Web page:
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       Ah, Lidl. Known for its controversial leaflets, sporadic inventory, and best of all cheap prices, I was introduced to this grocery store in my first week in Prague. Having been to other “potraviny” stores such as Tesco, Albert, and Billa (there is no shortage for food shopping here), I noticed something was definitely different about Lidl besides the low prices, and that was the type of person shopping there. With over half a million fans on their Czech Republic based Facebook page, it is no surprise there is quite the young shopper base and it helps they are so affordable as well. Think Walmart with more of Trader Joe’s age demographic. In comparison, Tesco — one of the largest hypermarkets in all of Europe — has only over 300,000, Albert has 119,000, and Billa has under 170,000. The numbers speak for themselves, but it begs the question why? Lidl is neither cool, high end, exclusive, or even better than the rest of these supermarkets, and yet they have garnered the attention and affection of 10% of the Czech Facebook population: why?

       This fascinating phenomenon is most likely due to that controversial leaflet mentioned in the beginning: in the beginning of 2017, a leaflet was sent to the home of every Czech citizen which to the average person looks normal, painfully boring even. It was a few flips in when emotions began stirring and blood boiling — the German company had featured a black model in their advertisement. Madness! Of course, I am being sarcastic, but the uproar it caused within the country was unfortunately not any shade of humorous.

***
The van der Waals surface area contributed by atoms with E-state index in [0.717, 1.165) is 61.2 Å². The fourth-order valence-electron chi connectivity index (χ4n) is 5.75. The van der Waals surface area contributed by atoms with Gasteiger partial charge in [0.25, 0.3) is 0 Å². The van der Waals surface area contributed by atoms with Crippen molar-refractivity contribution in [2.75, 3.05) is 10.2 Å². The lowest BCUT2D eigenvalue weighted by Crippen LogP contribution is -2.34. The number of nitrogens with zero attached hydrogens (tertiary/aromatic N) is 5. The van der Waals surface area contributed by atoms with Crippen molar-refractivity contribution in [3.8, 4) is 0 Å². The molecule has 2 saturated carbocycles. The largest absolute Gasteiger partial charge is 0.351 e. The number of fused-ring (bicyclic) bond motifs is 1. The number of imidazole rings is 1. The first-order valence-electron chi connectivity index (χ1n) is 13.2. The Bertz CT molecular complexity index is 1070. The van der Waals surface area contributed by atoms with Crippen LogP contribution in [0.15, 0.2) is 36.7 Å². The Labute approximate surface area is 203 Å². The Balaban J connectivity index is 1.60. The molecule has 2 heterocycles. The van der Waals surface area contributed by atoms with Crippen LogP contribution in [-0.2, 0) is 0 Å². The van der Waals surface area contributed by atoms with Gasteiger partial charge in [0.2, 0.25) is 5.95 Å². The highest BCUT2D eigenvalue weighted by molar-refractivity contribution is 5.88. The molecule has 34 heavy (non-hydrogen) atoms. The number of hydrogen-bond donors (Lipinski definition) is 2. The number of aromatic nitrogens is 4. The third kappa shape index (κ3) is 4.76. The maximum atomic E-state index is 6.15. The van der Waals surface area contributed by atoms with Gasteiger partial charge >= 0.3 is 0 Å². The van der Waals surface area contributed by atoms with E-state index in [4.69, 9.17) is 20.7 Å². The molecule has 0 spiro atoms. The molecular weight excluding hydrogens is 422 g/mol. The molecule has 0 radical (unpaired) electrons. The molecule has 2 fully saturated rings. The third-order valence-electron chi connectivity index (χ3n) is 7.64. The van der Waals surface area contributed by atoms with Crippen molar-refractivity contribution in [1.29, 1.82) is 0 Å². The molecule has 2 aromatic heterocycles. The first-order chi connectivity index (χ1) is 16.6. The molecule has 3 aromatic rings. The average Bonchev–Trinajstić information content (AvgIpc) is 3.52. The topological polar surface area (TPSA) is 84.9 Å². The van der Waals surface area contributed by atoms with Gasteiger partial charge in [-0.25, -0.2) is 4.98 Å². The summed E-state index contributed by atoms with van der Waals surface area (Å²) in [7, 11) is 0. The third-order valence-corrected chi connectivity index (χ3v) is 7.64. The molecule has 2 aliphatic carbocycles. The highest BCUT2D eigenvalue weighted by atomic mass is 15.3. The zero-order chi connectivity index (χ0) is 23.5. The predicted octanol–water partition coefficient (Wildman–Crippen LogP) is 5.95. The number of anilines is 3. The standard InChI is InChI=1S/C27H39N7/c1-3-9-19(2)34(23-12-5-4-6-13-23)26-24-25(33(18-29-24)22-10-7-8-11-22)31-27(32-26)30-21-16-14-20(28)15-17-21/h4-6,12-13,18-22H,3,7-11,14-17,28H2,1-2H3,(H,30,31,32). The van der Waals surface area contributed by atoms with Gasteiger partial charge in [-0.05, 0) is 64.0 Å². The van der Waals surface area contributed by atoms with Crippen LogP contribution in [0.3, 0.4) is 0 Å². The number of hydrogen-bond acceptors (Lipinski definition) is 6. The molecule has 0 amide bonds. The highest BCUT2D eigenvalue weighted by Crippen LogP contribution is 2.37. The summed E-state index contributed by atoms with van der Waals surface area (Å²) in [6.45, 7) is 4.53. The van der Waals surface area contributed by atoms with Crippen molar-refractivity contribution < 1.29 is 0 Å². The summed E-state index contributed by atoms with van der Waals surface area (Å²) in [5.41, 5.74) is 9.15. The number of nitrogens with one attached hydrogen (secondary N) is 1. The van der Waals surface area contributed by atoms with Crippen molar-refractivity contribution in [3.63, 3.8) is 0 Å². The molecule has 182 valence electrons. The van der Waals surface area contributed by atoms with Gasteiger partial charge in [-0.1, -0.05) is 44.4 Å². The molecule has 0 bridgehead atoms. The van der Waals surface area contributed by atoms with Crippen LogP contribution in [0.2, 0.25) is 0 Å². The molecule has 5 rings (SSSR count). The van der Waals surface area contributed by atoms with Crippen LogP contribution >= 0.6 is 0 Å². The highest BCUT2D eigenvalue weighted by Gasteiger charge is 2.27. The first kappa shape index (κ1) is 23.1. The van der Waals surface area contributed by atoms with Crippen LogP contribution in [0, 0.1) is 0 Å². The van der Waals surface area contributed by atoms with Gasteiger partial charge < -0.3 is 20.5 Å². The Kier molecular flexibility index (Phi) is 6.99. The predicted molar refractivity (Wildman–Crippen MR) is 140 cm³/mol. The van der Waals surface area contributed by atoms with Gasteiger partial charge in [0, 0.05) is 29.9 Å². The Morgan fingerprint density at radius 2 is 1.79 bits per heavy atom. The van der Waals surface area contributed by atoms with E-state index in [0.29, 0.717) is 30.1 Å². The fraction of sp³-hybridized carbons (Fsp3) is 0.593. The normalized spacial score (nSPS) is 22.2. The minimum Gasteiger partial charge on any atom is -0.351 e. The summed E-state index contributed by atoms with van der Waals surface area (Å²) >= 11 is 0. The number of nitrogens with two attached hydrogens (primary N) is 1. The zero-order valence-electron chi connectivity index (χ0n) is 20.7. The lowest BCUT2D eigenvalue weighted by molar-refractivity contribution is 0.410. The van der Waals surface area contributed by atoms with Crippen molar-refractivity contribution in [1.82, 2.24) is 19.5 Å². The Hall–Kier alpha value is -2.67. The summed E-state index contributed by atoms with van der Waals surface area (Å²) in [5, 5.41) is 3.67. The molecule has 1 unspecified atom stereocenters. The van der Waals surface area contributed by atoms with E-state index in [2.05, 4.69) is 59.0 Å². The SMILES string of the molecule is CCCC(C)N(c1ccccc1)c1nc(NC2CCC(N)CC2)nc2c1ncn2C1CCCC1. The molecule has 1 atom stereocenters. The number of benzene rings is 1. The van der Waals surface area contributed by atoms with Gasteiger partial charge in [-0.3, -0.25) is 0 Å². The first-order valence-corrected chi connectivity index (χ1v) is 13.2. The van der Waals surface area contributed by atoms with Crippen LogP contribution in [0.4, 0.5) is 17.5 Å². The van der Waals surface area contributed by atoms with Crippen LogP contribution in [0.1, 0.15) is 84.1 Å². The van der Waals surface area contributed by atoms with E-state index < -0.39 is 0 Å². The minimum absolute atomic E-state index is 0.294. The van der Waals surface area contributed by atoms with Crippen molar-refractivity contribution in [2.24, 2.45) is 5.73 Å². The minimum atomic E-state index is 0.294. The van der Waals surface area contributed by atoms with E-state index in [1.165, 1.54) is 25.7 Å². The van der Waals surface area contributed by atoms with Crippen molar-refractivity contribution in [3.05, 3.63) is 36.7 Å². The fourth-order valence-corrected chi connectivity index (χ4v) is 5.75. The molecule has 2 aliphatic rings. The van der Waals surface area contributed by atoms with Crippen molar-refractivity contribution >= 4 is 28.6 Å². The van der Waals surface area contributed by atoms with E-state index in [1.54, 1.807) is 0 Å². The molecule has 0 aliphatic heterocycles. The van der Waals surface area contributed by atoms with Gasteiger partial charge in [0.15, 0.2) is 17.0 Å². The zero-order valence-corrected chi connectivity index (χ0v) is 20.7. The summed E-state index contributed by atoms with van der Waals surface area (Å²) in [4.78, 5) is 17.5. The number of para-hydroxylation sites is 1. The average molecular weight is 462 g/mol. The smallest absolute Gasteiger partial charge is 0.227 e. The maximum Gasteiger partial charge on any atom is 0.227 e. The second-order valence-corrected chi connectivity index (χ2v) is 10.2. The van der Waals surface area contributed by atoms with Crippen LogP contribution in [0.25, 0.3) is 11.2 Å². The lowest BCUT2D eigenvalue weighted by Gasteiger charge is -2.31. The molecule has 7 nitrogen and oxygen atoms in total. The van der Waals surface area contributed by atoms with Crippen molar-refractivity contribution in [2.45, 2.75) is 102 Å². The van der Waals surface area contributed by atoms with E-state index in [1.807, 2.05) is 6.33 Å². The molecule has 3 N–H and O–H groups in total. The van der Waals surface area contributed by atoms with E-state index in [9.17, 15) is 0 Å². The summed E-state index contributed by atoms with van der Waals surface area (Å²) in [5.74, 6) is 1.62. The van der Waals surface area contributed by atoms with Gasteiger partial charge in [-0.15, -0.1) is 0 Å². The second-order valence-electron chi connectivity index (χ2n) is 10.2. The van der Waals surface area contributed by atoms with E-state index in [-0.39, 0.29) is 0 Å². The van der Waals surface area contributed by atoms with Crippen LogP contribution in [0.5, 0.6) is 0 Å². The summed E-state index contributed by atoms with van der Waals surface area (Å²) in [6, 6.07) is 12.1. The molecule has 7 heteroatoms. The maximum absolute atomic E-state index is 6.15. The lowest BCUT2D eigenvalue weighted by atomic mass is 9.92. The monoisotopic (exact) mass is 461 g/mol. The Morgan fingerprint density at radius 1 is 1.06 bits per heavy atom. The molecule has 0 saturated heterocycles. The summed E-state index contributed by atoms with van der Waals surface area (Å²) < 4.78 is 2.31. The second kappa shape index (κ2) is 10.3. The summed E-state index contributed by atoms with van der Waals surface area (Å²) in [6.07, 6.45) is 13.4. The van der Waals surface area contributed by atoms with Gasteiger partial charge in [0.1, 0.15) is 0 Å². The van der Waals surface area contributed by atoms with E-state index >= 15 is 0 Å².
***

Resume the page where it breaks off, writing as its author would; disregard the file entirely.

LIDL_-_pokladny

       This erupted on social media and, due to the ironically faceless nature of Facebook, allowed people to send hate to the company and revealed what is perhaps the ugliest side of this beautiful culture. The model was featured in the fashion section of the leaflet, modeling sportswear that was advertised as “urban.” Surprisingly, but probably only to those not familiar with Czech society, it was a political leader who was the most vocal about his outrage. Vítězslav Novák, Prague chairman of the SPD (Svoboda a přímá demokraci) party wrote on Facebook, “From the leaflet in the Czech Republic we can expect typical Czech not multi-cultural imports.” From there, the hate and racist comments came flooding in, and Lidl was faced with the reality of its Czech shoppers. It quickly responded, and here is where the story changes, by writing, “We are in Europe in the 21st century, where there are different races. And because Lidl can also be found throughout Europe, we see differences. The more you know how the world is, the more tolerance towards others you have. This is why our models are from all corners of the world.” This beautiful sentiment was felt not only by the clear half million of fans on Facebook, but by the Czech Human Rights Minister who jokingly added to his Facebook page that he would be doing some of his shopping in Lidl from then on.

         Social media in the Czech Republic is a hotbed for hatred and racism, but with companies such as Lidl, and men such as Jan Chvojka, standing up to the blatant wrongdoings, I only see a brighter future ahead. I believe the proof is in the numbers — Lidl is leading every other grocer by at least 200,000 fans on Facebook, and that has to mean something.

Photo Credits:

Lidl shopping carts: By Onderwijsgek (Own work) [CC BY-SA 3.0 (http://creativecommons.org/licenses/by-sa/3.0)%5D, via Wikimedia Commons

Lidl store: By Aljona83 (Own work) [CC BY-SA 3.0 (http://creativecommons.org/licenses/by-sa/3.0)%5D, via Wikimedia Commons

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